The Anti-Grief

The Anti-Grief

by Marianne Boruch


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What to do with the everything crossing one’s path? Everything for and against, upside down and inside out, grief first then its dogged shadow life, which could be joy. In The Anti-Grief, Marianne Boruch challenges our conceptions of memory, age, and time, revealing the many layers of perception and awareness. A book of meditations, these poems venture out into the world, jump their synapse, tie and untie knots, and misbehave. From Emily Dickinson’s chamber pot to meat-eating plants, from an angry octopus to crowds of salmon swimming upstream, Boruch’s imagery blurs the line between natural and supernatural. And of course there is grief—working through grief, getting over grief, living with grief, and in these magnificent poems, anti-grief.

Editorial Reviews

From the Publisher

Boruch refuses to see more than there is in things—but her patience, her willingness to wait for the film of familiarity to slip, allows her to see what is there with a jeweler's sense of facet and flaw.”—Poetry

“Boruch places the exceptional within the mundane and the intimate within the universal, and above all highlights the present moment without ever losing sight of a broader context in which now is just one moment among many.” —Publishers Weekly

“She sees and considers with intensity. Her poems often give fresh examples of how rare and thrilling it can be to notice.”—The Washington Post

“Boruch displays a quietly gymnastic intellect in the examinations of art, the body, and the human condition.”—American Poets
“Her approach isn’t meant to fix or crystallize her ideas in any hard and fast light, but rather to present the music of her thinking... Boruch brings in personal memory and philosophical speculation, infusing much of this writing with slightly skewed skepticism and rueful uncertainty about one’s ability to be absolute about anything.”—Trinity University Press

Library Journal


In her tenth collection (after Eventually One Dreams the Real Thing), Kingsley Tufts Poetry Award winner Boruch offers a ready intelligence, deep aesthetic sense, and wordsmith's ability to compose poems rich with layers of meaning. Like all good poets, she has a unique way of looking at the world ("The child, the miniature/ old person waiting in her, was worry"). Her subjects range from the famous (e.g., Amelia Earhart) to life's transitory nature ("Did I tell you? my grandfather sings from the grave") to interspecies communication ("The whale might, she might vaguely recognize/ human cries of those drowning// as some distant tribe of fin/ and blowhole"). In poems inspired by art, Boruch often exhibits a strikingly modern sensibility. For instance, "In Durer's Engraving," the speaker wonders, "Still Adam looks at her—/ curious or just wary, was love/ invented yet?" VERDICT Throughout, Boruch easily folds storytelling into her poems and makes deep emotional connections, as when Dorothy Wordsworth's life segues into that of the poet's grandmother. Repetition is occasionally overused, and the poet loses focus in the long poem "Keats Is Coughing," which compares visits to Rome and Alaska, but overall this is a collection not to be missed.—Doris Lynch, Monroe Cty. P.L., Bloomington, IN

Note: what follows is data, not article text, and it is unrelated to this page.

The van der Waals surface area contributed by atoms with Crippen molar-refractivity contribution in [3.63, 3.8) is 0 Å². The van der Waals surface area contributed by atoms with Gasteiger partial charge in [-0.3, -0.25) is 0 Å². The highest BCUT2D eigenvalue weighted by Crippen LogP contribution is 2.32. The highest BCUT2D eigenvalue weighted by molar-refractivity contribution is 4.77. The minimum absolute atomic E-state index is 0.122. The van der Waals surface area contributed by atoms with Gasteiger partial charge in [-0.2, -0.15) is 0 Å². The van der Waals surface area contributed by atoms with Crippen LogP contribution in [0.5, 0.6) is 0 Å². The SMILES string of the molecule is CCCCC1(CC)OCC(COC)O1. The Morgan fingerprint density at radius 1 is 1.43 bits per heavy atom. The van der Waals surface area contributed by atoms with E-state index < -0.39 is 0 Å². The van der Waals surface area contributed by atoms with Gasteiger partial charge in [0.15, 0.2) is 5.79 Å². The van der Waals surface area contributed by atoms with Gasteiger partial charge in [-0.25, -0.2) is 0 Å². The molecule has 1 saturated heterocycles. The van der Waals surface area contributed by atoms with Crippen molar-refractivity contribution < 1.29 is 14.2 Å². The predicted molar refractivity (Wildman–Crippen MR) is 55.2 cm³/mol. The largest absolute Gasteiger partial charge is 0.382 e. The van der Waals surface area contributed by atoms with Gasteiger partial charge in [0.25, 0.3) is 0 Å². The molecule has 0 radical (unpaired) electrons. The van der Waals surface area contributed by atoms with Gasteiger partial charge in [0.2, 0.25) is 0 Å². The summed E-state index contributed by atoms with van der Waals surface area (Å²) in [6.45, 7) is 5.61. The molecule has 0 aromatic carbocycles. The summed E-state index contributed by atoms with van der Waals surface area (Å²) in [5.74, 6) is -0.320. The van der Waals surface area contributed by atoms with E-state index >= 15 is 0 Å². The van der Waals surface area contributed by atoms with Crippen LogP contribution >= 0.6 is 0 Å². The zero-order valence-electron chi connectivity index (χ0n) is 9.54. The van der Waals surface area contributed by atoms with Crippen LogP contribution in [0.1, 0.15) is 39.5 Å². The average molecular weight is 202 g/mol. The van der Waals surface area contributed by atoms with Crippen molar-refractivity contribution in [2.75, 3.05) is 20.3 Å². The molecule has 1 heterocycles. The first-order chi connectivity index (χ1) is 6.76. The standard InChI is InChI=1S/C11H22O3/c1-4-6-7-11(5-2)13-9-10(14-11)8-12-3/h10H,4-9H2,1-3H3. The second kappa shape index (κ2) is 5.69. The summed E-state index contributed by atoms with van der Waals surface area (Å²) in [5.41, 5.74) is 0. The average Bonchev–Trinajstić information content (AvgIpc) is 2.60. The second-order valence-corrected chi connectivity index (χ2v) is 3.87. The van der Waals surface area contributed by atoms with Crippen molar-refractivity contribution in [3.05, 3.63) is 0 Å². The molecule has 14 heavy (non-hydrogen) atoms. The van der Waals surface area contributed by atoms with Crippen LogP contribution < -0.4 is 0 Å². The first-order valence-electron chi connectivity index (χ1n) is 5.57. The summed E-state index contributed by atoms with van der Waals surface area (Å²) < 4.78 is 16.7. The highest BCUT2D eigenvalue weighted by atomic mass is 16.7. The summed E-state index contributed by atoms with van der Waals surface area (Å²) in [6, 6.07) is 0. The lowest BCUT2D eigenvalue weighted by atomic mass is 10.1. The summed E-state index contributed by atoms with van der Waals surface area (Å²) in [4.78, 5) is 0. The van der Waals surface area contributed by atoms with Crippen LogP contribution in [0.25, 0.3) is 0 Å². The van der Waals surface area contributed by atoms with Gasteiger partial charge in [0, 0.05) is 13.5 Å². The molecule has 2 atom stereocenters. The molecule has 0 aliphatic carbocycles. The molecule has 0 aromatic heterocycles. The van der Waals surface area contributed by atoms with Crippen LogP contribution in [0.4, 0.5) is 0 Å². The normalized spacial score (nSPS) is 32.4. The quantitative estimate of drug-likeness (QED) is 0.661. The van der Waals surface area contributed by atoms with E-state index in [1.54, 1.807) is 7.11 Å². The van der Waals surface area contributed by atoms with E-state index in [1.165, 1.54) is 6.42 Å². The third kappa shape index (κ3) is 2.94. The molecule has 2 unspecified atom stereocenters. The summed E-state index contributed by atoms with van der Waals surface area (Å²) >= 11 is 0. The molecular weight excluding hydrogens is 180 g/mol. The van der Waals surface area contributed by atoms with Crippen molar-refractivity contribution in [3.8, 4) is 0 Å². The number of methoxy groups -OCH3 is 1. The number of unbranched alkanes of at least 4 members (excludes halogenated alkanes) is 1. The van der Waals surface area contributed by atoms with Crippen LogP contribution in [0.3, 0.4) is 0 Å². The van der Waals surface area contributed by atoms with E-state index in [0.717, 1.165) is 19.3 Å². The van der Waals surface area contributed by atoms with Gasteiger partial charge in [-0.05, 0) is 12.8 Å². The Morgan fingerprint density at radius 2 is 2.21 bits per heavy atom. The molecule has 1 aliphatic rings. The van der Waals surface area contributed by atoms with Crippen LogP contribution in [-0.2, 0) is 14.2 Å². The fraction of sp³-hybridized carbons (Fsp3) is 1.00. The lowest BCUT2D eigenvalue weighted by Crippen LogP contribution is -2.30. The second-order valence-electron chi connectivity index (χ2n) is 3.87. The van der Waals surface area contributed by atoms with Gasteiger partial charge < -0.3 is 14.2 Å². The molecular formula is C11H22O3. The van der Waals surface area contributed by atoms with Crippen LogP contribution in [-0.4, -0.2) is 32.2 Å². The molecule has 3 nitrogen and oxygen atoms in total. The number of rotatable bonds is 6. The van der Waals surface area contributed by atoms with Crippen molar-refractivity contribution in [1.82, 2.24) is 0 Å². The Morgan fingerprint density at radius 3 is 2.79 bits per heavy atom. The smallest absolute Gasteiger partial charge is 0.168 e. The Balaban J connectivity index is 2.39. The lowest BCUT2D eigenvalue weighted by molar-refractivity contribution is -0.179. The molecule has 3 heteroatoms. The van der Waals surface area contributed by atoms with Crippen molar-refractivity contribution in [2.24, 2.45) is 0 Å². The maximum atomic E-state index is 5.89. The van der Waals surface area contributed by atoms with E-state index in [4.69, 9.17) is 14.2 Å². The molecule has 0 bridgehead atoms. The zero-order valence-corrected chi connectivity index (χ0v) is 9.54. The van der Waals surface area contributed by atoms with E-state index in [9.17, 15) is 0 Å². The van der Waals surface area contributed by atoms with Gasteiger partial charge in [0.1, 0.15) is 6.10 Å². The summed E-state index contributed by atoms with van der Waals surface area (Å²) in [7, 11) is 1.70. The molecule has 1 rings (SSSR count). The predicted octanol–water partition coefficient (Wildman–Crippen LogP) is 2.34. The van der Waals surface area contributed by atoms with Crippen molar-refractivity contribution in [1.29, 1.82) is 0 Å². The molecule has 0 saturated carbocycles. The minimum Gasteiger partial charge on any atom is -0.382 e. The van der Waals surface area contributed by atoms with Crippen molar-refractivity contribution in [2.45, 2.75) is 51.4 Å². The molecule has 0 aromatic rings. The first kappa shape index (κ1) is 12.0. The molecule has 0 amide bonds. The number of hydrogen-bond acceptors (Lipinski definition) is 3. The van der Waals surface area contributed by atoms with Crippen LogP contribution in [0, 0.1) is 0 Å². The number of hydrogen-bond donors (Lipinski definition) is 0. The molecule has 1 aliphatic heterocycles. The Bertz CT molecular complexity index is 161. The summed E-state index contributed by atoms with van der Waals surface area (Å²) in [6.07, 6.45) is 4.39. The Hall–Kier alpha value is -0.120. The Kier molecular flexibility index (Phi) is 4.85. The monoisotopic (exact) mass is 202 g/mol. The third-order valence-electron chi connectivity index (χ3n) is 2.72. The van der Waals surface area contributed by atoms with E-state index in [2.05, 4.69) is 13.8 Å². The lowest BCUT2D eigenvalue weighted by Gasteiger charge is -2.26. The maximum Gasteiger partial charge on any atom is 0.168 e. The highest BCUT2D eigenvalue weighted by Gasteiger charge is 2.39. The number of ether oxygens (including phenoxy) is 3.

Product Details

ISBN-13: 9781556595684
Publisher: Copper Canyon Press
Publication date: 10/08/2019
Pages: 96
Sales rank: 1,207,883
Product dimensions: 5.80(w) x 8.80(h) x 0.40(d)

Read an Excerpt


Day after day of rain. A ticket straight to
the mild-mannered hell of rethinking whatever,

the drive to Econo-Foods: not a lot of grief in that.
You need staples-bread, rice, eggs.
Here's a list: almonds, yogurt, all the little
anti-griefs add up.

Did I tell you? my grandfather sings from the grave.
They have my old Philco here.
I know all about your world of godawful and too bad.

I keep driving. In rain. Some luck required. Stop light.
Flashy cars on both sides playing radios too loud.
Ear damage! I used to shout out the window,
my boy in the front seat trying hard to shrink, not to know
who is that crazy at the wheel.

Grandfather likes saying: what? Half-deaf even now.

Half a lot of things, anytime. Half, what gives?
giving way. If there is a we or a you or an I finally.
He'd cup an ear if he had an ear.

So it is, the first anti-grief, a feather he picked up.
My childhood, walking with
the oldest man I ever, 1874 his
start date. Alarm and Should Have, two roads
he would not cross, and Consequence
a street over, he ignored completely. Always
an eye out for the great
small peculiar.

A feather. Sometimes handed to me. Or he'd
oil a clock with it right off the curb.
Into a pocket.


in exile, ganged up in this greenhouse of living ache
and want, shabby glassed-in room with a door
propped open under a scribbled please, keep locked
underlined times two. Who wrote that, what

guardian of the wordless deep to
abet these bullies on their bright faded stalks
breathing in my carbon, giving back
oxygen. The invisible exchange-love that first.

But trays and trays of dirt growing miniature time bombs,
tiny eyelids with a clamshell look, eyelashes if
brushed even slightly, they go for me. One clamps up
quick as I pull away. I'm its feed me right now, I'm prey

then a total wash-out, too big for its little, a tease.
Slowly it re-opens a wired-up watch on this ocean of
sunlit muggy air, me swimming through my so important
afternoon to supper, to sleep. What to dream at night-

who knows how ruthless a small empty creature can be
to swallow all anything that happens by, to give it
an afterworld, a shot, a slow dissolve.
I have eyelids. I have eyelashes that shut down tight.

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